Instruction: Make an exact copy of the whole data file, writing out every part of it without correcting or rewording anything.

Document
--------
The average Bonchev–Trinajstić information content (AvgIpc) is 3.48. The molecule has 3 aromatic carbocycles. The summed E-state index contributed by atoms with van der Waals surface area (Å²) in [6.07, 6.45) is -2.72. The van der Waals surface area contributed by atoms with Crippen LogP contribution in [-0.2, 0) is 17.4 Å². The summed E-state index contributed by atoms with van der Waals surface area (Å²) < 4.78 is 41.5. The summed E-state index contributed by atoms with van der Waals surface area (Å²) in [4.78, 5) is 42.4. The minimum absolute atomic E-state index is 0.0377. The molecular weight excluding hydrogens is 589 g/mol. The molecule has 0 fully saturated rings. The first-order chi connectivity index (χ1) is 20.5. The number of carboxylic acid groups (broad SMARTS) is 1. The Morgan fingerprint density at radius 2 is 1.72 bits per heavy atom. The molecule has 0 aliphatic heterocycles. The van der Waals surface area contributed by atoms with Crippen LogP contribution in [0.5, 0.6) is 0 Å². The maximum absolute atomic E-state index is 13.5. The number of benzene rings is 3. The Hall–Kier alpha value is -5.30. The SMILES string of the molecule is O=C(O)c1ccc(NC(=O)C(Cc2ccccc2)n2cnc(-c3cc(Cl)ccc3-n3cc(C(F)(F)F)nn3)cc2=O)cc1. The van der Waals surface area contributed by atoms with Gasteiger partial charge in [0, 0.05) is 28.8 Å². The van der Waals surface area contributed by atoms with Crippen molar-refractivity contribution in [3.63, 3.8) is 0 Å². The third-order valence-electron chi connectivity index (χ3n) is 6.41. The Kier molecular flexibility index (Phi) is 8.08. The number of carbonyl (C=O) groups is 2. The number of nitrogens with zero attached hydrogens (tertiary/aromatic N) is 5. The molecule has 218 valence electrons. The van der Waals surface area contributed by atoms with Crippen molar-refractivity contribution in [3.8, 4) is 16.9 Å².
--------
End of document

The average Bonchev–Trinajstić information content (AvgIpc) is 3.48. The molecule has 3 aromatic carbocycles. The summed E-state index contributed by atoms with van der Waals surface area (Å²) in [6.07, 6.45) is -2.72. The van der Waals surface area contributed by atoms with Crippen LogP contribution in [-0.2, 0) is 17.4 Å². The summed E-state index contributed by atoms with van der Waals surface area (Å²) < 4.78 is 41.5. The summed E-state index contributed by atoms with van der Waals surface area (Å²) in [4.78, 5) is 42.4. The minimum absolute atomic E-state index is 0.0377. The molecular weight excluding hydrogens is 589 g/mol. The molecule has 0 fully saturated rings. The first-order chi connectivity index (χ1) is 20.5. The number of carboxylic acid groups (broad SMARTS) is 1. The Morgan fingerprint density at radius 2 is 1.72 bits per heavy atom. The molecule has 0 aliphatic heterocycles. The van der Waals surface area contributed by atoms with Crippen LogP contribution in [0.5, 0.6) is 0 Å². The maximum absolute atomic E-state index is 13.5. The number of benzene rings is 3. The Hall–Kier alpha value is -5.30. The SMILES string of the molecule is O=C(O)c1ccc(NC(=O)C(Cc2ccccc2)n2cnc(-c3cc(Cl)ccc3-n3cc(C(F)(F)F)nn3)cc2=O)cc1. The van der Waals surface area contributed by atoms with Gasteiger partial charge in [0, 0.05) is 28.8 Å². The van der Waals surface area contributed by atoms with Crippen molar-refractivity contribution in [3.63, 3.8) is 0 Å². The third-order valence-electron chi connectivity index (χ3n) is 6.41. The Kier molecular flexibility index (Phi) is 8.08. The number of carbonyl (C=O) groups is 2. The number of nitrogens with zero attached hydrogens (tertiary/aromatic N) is 5. The molecule has 218 valence electrons. The van der Waals surface area contributed by atoms with Crippen molar-refractivity contribution in [3.8, 4) is 16.9 Å².